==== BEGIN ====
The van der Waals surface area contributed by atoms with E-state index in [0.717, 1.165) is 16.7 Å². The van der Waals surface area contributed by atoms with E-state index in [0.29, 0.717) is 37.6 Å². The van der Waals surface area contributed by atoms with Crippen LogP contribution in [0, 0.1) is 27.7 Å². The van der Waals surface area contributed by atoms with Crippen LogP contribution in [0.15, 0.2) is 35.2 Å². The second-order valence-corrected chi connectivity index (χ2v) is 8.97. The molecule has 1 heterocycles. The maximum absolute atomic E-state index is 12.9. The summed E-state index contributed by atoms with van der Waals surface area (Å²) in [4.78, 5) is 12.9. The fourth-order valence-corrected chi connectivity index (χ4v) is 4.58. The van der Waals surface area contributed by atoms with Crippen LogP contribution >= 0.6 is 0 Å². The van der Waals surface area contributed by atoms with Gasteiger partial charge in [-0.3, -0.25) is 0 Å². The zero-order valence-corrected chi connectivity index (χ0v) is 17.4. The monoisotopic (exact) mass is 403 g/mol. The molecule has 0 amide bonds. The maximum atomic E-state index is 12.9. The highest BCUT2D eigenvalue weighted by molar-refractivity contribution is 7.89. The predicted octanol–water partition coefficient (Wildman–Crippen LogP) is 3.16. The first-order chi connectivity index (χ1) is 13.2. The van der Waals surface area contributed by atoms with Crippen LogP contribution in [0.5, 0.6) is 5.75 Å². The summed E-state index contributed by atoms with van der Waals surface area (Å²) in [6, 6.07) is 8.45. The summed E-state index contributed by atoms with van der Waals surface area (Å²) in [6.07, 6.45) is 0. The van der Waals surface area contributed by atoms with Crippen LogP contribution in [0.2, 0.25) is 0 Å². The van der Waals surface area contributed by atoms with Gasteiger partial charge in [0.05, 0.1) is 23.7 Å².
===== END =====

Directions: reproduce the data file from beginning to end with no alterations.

The van der Waals surface area contributed by atoms with E-state index in [0.717, 1.165) is 16.7 Å². The van der Waals surface area contributed by atoms with E-state index in [0.29, 0.717) is 37.6 Å². The van der Waals surface area contributed by atoms with Crippen LogP contribution in [0, 0.1) is 27.7 Å². The van der Waals surface area contributed by atoms with Crippen LogP contribution in [0.15, 0.2) is 35.2 Å². The second-order valence-corrected chi connectivity index (χ2v) is 8.97. The molecule has 1 heterocycles. The maximum absolute atomic E-state index is 12.9. The summed E-state index contributed by atoms with van der Waals surface area (Å²) in [4.78, 5) is 12.9. The fourth-order valence-corrected chi connectivity index (χ4v) is 4.58. The van der Waals surface area contributed by atoms with Crippen LogP contribution >= 0.6 is 0 Å². The van der Waals surface area contributed by atoms with Gasteiger partial charge in [-0.3, -0.25) is 0 Å². The zero-order valence-corrected chi connectivity index (χ0v) is 17.4. The monoisotopic (exact) mass is 403 g/mol. The molecule has 0 amide bonds. The maximum atomic E-state index is 12.9. The highest BCUT2D eigenvalue weighted by molar-refractivity contribution is 7.89. The predicted octanol–water partition coefficient (Wildman–Crippen LogP) is 3.16. The first-order chi connectivity index (χ1) is 13.2. The van der Waals surface area contributed by atoms with Crippen LogP contribution in [0.5, 0.6) is 5.75 Å². The summed E-state index contributed by atoms with van der Waals surface area (Å²) in [6, 6.07) is 8.45. The summed E-state index contributed by atoms with van der Waals surface area (Å²) in [6.07, 6.45) is 0. The van der Waals surface area contributed by atoms with Crippen LogP contribution in [0.2, 0.25) is 0 Å². The van der Waals surface area contributed by atoms with Gasteiger partial charge in [0.05, 0.1) is 23.7 Å².